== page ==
This course provides an overview of drug abuse and alcoholism including pharmacology, causes and legal aspects of drug abuse, intervention and prevention, physiology, and psychological aspects of alcoholism. The role of the professional and non-professional in counseling and intervention is examined. Emphasis is placed on alternatives to chemical substance abuse and the self-destructing behaviors that produce them. See when this course is offered ...
3.0
PY203 Abnormal Psychology
This course covers the historical views of abnormality as well as current classification of abnormal behavior. It emphasizes the comparison of perspectives on causes and treatments of abnormal behavior. Prerequisite: PY101 Introduction to General Psychology. See when this course is offered ...
3.0
PY210 Eval/Meas-Beh Sci
This course examines research methodology in the behavioral sciences including observational and recording methods, the evaluation of performance (psychometrics), and quasi-experimental research. Emphasis is placed upon the application of the methodologies to research designs and the interpretation of psychological reports. Prerequisite: PY101 Introduction to General Psychology. See when this course is offered ...
0.5
PEXXX Physical Education Elective
Third Semester
3.0
HS222 Theories of Counseling
This course explores the theoretical frameworks of counseling, with emphasis on the ideas that form the structure of these theories. Consideration is given to their history, current status, and application. Prerequisite: PY101 Introduction to General Psychology, and a grade of “C” or better in HS101 Introduction to Human Services. See when this course is offered ...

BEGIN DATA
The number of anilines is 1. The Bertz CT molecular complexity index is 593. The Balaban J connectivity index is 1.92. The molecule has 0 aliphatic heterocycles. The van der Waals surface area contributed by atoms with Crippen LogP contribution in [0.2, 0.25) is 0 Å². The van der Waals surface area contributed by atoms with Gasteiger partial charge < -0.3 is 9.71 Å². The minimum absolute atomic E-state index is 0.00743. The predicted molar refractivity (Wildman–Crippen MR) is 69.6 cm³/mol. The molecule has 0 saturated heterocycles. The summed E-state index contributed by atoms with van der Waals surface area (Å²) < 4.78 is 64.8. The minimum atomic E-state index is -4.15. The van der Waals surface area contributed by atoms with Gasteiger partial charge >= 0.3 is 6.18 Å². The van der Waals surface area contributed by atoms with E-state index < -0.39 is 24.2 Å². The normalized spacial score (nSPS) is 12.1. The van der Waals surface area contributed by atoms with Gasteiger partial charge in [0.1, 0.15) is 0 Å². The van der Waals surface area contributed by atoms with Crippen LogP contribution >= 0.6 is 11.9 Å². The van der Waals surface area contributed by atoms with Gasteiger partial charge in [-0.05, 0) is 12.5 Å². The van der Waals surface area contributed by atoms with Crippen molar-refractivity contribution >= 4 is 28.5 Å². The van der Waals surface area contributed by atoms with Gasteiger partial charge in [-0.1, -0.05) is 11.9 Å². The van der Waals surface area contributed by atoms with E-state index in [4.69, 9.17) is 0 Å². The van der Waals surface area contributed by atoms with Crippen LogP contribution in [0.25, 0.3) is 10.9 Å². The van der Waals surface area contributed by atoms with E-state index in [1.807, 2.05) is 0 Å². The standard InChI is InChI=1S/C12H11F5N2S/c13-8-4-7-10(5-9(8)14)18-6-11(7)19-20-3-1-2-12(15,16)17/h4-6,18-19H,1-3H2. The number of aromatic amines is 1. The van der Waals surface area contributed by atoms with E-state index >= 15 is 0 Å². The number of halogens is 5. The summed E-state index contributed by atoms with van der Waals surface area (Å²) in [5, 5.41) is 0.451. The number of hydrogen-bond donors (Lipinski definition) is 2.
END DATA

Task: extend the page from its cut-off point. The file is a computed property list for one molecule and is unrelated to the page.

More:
3.0
HS251 Internship 1
This course provides supervised, practical experience in a human service setting. In addition to a minimum of 90 hours of field experience, participation in a weekly seminar is required. Prerequisite: Matriculation in Human Services or Chemical Dependency Practitioner program, 25 credits completed towards the degree, G.P.A. of at least 2.0, and a minimum grade of “C” in HS101 Introduction to Human Services. Corequisites: (Depending on Matriculation) HS222 Theories of Counseling or HS232 Counseling Techniques and one program elective, or AS201 Introduction to Alcoholism/Substance Abuse Counseling and HS231 Ethics, Policy & Law. See when this course is offered ...
Developmental Psychology Elective
3.0
3.0
PY202 Childhood & Adolescence
This course examines the psychological changes that take place between birth and adolescence. Emphasis is placed on the cognitive, social, emotional, language, and physical dimensions of developmental change. The psychological pathologies unique to this segment of the lifespan are discussed. Prerequisite: PY101 Introduction to General Psychology. See when this course is offered ...
3.0
PY205 Adulthood & Aging